Into the Woods: Disney Adaptation of Dark Fairy-Tale Musical
- Anna KendrickChris Pine...
- FantasyMystery & Suspense
- Rob Marshall
- In 1 Cinema
“Be careful what you wish for” is the seemingly ominous message behind the long-awaited cinematic adaptation of Stephen Sondheim’s Broadway musical, Into the Woods. Directed by Rob Marshall, the story – which manages to intertwine several Grimm fairy-tales into one plot – stays relatively faithful to its theatrical roots and manages to deliver the same twisty, unexpected and deliciously dark happily-ever-afters with just enough panache to be considered a success.
The fact that the adaptation has been produced by Disney bares no reflection on the tone of the film; this is a dark fable mash-up with a much more adult-oriented elements. The story tells of the Baker (Corden) and his wife (Blunt) as they embark on a peculiar three-day quest to reverse the Witch’s (Streep) curse that has left them childless.
In its transition from stage to screen, Into the Woods still manages to retain much of its aura, steers clear of traditional fairy-tale conventions and the story is cleverly told and ingeniously intertwined. The studio has, however, made some major plot changes in an effort to make the film more family-friendly; decisions that were approved Sondheim but haven’t necessarily sat well with fans of the musical.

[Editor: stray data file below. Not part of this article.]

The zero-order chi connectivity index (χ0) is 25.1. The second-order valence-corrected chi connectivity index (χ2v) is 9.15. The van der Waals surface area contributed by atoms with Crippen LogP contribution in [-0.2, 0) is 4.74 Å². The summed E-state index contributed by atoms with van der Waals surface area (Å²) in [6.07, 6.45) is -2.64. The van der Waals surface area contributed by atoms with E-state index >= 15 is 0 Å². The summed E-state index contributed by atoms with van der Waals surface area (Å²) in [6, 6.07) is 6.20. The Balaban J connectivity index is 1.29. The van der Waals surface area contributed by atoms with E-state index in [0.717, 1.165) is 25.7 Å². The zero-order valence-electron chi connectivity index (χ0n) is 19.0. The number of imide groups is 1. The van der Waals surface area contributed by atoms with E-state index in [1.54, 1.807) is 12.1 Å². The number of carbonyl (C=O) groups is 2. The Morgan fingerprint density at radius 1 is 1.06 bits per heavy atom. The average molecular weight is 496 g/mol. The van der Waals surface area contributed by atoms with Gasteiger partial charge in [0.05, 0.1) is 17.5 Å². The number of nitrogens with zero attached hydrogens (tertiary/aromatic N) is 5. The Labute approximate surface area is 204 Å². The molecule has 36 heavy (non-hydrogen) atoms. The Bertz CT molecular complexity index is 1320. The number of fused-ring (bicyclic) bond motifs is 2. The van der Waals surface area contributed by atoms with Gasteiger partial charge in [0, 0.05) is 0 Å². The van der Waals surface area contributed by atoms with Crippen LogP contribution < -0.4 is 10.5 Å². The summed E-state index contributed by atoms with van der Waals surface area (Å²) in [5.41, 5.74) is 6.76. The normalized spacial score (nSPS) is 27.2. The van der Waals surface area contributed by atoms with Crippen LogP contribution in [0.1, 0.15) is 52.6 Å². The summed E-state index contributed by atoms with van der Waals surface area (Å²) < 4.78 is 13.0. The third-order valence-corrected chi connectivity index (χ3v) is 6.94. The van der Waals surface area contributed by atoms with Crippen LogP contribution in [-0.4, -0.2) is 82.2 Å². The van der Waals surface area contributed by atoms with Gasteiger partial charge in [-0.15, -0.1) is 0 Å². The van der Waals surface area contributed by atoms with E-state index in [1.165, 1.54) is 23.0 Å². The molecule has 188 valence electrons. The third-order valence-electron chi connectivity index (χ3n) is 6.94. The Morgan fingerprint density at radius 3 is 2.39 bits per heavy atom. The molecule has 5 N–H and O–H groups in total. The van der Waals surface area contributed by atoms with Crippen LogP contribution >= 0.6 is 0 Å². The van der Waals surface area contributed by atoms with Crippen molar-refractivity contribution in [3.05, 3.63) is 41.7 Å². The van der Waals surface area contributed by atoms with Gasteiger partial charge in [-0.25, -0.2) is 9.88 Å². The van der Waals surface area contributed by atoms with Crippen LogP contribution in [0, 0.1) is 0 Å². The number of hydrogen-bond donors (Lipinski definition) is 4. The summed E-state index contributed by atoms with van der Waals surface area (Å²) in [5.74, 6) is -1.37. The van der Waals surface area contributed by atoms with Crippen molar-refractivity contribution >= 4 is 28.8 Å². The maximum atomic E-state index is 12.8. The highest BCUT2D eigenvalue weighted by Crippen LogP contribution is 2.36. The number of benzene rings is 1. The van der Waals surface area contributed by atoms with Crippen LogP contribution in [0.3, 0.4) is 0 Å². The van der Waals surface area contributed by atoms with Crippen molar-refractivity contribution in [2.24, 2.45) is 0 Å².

The star cast (Meryl Streep, Emily Blunt, Johnny Depp, Anna Kendrick and Chris Pine to name a few) deliver suitably grand performances, that will almost certainly win several Oscar nominations, but if there’s one true star of the show, then that honor definitely goes to young Lilly Crawford, who plays Little Red Riding Hood. Having found acclaim for her stage work in productions of Annie and Billy Elliot, the young actress makes the transition to film with aplomb; she’s magnetic and engaging in what is, remarkably, her film debut.
The special-effects aren’t as polished as one might expect of a big budget Disney production, but everything else about Into the Woods – from the cinematography to Stephen Sondheim’s catchy musical numbers – has more than done justice to the award-winning musical.